Ex-OpenAI exec calls out Sam Altman for choosing ‘shiny products’ over AI safety

Ex-OpenAI exec calls out Sam Altman for choosing ‘shiny products’ over AI safety
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Sam Altman
OpenAI CEO Sam Altman

  • A top OpenAI executive researching safety quit on Tuesday.
  • Jan Leike said he reached a “breaking point.”
  • Adding that Sam Altman’s company was prioritizing “shiny products” over safety.

A former top safety executive at OpenAI is laying it all out.

On Tuesday night, Jan Leike, a leader on the artificial intelligence company’s superalignment group, announced he was quitting with a blunt post on X: “I resigned.”

Now, three days later, Leike shared more about his exit — and said OpenAI isn’t taking safety seriously enough.

“Over the past years, safety culture and processes have taken a backseat to shiny products,” Leike wrote in a lengthy thread on X on Friday.

In his posts, Leike said he joined OpenAI because he thought it would be the best place in the world to research how to “steer and control” artificial general intelligence (AGI), the kind of AI that can think faster than a human.

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“However, I have been disagreeing with OpenAI leadership about the company’s core priorities for quite some time, until we finally reached a breaking point,” Leike wrote.

The former OpenAI exec said the company should be keeping most of its attention on issues of “security, monitoring, preparedness, safety, adversarial robustness, (super)alignment, confidentiality, societal impact, and related topics.”

But Leike said his team — which was working on how to align AI systems with what’s best for humanity — was “sailing against the wind” at OpenAI.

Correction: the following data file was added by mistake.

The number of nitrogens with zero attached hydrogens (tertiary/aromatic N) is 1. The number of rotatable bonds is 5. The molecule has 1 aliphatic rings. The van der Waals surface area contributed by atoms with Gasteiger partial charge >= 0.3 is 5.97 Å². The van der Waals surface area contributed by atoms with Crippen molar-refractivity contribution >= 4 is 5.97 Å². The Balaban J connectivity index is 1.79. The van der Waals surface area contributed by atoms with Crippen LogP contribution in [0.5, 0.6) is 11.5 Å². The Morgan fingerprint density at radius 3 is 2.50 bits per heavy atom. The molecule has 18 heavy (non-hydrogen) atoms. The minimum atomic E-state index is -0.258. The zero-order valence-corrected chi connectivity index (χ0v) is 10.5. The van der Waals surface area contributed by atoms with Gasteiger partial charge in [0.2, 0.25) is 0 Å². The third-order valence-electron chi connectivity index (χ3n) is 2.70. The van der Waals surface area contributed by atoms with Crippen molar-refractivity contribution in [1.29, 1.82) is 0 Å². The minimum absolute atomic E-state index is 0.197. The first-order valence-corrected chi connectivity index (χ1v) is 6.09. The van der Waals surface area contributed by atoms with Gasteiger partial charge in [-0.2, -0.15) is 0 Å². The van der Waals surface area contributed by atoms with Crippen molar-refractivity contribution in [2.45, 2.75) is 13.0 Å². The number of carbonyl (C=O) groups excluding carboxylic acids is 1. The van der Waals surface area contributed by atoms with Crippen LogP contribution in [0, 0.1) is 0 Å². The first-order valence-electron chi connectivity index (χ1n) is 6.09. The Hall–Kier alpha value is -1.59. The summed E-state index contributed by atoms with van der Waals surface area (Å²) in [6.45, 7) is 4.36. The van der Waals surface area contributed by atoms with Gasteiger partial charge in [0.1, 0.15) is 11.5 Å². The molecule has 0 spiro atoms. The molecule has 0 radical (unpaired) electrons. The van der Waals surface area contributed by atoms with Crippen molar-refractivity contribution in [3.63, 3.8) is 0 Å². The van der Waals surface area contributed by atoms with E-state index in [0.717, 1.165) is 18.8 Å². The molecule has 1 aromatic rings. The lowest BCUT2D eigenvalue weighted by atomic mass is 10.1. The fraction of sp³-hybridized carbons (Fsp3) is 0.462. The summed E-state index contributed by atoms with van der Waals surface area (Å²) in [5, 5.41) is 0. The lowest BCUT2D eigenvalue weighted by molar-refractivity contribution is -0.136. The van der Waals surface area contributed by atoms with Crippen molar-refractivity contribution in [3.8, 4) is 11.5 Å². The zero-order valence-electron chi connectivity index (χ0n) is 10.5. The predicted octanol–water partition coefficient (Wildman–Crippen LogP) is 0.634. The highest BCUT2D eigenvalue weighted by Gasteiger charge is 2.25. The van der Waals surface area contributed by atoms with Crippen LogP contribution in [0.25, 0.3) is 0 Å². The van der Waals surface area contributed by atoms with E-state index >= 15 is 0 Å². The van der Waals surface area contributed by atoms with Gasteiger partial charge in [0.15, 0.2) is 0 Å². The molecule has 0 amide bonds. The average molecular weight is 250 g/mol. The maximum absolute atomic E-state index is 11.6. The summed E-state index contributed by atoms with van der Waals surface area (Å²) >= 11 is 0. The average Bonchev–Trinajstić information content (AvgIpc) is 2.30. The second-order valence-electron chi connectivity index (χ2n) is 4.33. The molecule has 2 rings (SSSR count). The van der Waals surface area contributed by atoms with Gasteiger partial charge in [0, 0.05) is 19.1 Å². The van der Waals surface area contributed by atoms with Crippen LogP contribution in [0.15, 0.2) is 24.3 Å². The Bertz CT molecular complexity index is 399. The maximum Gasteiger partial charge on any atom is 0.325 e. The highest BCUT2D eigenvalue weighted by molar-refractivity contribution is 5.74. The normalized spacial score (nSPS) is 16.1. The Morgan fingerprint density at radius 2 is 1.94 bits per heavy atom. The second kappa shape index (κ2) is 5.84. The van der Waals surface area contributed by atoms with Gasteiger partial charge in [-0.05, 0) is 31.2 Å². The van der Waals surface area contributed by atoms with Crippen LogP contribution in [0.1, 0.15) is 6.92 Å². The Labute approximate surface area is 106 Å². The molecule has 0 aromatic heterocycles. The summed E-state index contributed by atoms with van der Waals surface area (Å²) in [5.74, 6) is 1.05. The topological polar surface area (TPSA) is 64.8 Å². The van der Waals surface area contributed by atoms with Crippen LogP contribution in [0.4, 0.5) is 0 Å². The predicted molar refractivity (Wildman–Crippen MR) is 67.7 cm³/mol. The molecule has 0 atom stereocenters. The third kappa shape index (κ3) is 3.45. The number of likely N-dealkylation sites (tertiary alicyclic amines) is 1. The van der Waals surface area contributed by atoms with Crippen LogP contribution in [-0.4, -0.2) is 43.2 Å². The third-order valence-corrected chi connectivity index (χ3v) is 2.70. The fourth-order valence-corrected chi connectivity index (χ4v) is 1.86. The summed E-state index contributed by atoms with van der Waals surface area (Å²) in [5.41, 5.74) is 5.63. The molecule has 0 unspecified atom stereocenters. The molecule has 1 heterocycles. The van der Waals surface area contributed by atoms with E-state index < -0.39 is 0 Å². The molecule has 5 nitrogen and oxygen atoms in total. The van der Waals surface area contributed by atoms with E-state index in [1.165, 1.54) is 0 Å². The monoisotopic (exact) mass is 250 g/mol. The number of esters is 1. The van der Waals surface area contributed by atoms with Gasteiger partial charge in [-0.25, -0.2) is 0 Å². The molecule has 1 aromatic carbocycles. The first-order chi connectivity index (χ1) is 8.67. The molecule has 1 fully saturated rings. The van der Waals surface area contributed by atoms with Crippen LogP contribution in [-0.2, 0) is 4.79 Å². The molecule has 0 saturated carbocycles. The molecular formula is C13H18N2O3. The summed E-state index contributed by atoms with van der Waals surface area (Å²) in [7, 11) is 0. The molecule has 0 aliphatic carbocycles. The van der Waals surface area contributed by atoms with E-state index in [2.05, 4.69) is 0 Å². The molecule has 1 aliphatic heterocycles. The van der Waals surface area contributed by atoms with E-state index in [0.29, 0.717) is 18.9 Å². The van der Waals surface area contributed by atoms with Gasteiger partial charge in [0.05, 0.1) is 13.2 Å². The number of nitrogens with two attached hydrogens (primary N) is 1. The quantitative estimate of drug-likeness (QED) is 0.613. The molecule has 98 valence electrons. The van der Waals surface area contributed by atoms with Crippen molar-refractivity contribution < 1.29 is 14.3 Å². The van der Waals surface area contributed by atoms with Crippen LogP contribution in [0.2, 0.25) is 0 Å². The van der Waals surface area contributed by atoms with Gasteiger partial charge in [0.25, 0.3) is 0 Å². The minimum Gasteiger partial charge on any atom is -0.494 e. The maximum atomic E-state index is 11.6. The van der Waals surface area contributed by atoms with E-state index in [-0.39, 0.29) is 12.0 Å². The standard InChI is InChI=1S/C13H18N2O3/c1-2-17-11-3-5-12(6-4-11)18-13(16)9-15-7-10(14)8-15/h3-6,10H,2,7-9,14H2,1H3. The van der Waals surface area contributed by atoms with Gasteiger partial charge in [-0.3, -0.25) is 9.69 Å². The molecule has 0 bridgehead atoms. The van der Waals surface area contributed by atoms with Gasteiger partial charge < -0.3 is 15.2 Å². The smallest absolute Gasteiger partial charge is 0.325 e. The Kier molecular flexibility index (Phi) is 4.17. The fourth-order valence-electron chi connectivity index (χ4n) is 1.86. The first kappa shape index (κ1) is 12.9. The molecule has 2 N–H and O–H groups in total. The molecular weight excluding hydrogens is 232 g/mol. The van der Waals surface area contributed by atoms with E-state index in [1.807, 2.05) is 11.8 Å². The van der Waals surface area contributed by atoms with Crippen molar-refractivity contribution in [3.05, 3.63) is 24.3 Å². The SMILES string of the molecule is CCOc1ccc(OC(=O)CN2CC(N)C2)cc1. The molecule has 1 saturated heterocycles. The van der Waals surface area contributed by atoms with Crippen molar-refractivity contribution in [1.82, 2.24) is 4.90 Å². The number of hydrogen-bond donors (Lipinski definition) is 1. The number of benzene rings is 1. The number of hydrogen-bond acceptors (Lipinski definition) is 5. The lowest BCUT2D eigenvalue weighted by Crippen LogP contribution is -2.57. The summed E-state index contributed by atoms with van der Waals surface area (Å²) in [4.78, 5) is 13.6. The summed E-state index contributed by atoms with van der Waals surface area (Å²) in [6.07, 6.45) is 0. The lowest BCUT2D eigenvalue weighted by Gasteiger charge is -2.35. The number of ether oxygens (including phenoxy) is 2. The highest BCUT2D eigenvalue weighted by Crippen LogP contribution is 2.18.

“We are long overdue in getting incredibly serious about the implications of AGI,” he wrote, adding that, “OpenAI must become a safety-first AGI company.”

Leike capped off his thread with a note to OpenAI employees, encouraging them to shift the company’s safety culture.

“I am counting on you. The world is counting on you,” he said.

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Resignations at OpenAI

Both Leike and Ilya Sutskever, the other superalignment team leader, left OpenAI on Tuesday within hours of each other.

In a statement on X, Altman praised Sutskever as “easily one of the greatest minds of our generation, a guiding light of our field, and a dear friend.”

“OpenAI would not be what it is without him,” Altman wrote. “Although he has something personally meaningful he is going to go work on, I am forever grateful for what he did here and committed to finishing the mission we started together.”

Altman didn’t comment on Leike’s resignation.

On Friday, Wired reported that OpenAI had disbanded the pair’s AI risk team. Researchers who were investigating the dangers of AI going rogue will now be absorbed into other parts of the company, according to Wired.

OpenAI didn’t respond to requests for comment from Business Insider.

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The AI company — which recently debuted a new large language model GPT-4o — has been rocked by high-profile shakeups in the last few weeks.

In addition to Leike and Sutskever’s departure, Diane Yoon, vice president of people, and Chris Clark, the head of nonprofit and strategic initiatives, have left, according to The Information. And last week, BI reported that two other researchers working on safety quit the company.

One of those researchers later wrote that he had lost confidence that OpenAI would “behave responsibly around the time of AGI.”

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